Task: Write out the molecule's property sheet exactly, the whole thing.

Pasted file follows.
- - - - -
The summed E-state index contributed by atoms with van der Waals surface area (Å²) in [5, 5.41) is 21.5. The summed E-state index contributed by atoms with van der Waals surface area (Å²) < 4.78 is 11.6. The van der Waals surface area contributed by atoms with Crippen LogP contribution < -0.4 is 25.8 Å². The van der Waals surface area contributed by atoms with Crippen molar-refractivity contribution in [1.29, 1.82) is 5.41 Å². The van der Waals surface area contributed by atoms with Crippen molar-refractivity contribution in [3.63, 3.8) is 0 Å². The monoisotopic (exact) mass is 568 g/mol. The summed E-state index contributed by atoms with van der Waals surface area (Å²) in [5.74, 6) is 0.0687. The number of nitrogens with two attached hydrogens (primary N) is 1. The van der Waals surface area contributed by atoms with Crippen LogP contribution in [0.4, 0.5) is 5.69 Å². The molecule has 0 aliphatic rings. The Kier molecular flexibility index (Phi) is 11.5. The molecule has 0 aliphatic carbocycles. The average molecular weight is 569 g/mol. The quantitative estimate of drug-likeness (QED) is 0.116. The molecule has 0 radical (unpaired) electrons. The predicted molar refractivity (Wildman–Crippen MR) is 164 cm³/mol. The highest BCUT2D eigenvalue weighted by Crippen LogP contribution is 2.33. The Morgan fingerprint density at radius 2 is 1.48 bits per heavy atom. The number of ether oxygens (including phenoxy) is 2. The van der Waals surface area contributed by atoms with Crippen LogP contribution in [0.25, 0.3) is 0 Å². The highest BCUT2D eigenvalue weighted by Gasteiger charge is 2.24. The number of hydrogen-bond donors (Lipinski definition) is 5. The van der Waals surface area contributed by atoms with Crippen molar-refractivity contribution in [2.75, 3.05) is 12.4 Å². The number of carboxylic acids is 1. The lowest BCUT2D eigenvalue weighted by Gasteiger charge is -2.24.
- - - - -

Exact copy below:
The summed E-state index contributed by atoms with van der Waals surface area (Å²) in [5, 5.41) is 21.5. The summed E-state index contributed by atoms with van der Waals surface area (Å²) < 4.78 is 11.6. The van der Waals surface area contributed by atoms with Crippen LogP contribution < -0.4 is 25.8 Å². The van der Waals surface area contributed by atoms with Crippen molar-refractivity contribution in [1.29, 1.82) is 5.41 Å². The van der Waals surface area contributed by atoms with Crippen molar-refractivity contribution in [3.63, 3.8) is 0 Å². The monoisotopic (exact) mass is 568 g/mol. The summed E-state index contributed by atoms with van der Waals surface area (Å²) in [5.74, 6) is 0.0687. The number of nitrogens with two attached hydrogens (primary N) is 1. The van der Waals surface area contributed by atoms with Crippen LogP contribution in [0.4, 0.5) is 5.69 Å². The molecule has 0 aliphatic rings. The Kier molecular flexibility index (Phi) is 11.5. The molecule has 0 aliphatic carbocycles. The average molecular weight is 569 g/mol. The quantitative estimate of drug-likeness (QED) is 0.116. The molecule has 0 radical (unpaired) electrons. The predicted molar refractivity (Wildman–Crippen MR) is 164 cm³/mol. The highest BCUT2D eigenvalue weighted by Crippen LogP contribution is 2.33. The Morgan fingerprint density at radius 2 is 1.48 bits per heavy atom. The number of ether oxygens (including phenoxy) is 2. The van der Waals surface area contributed by atoms with Crippen LogP contribution in [0.25, 0.3) is 0 Å². The highest BCUT2D eigenvalue weighted by Gasteiger charge is 2.24. The number of hydrogen-bond donors (Lipinski definition) is 5. The van der Waals surface area contributed by atoms with Crippen molar-refractivity contribution in [2.75, 3.05) is 12.4 Å². The number of carboxylic acids is 1. The lowest BCUT2D eigenvalue weighted by Gasteiger charge is -2.24.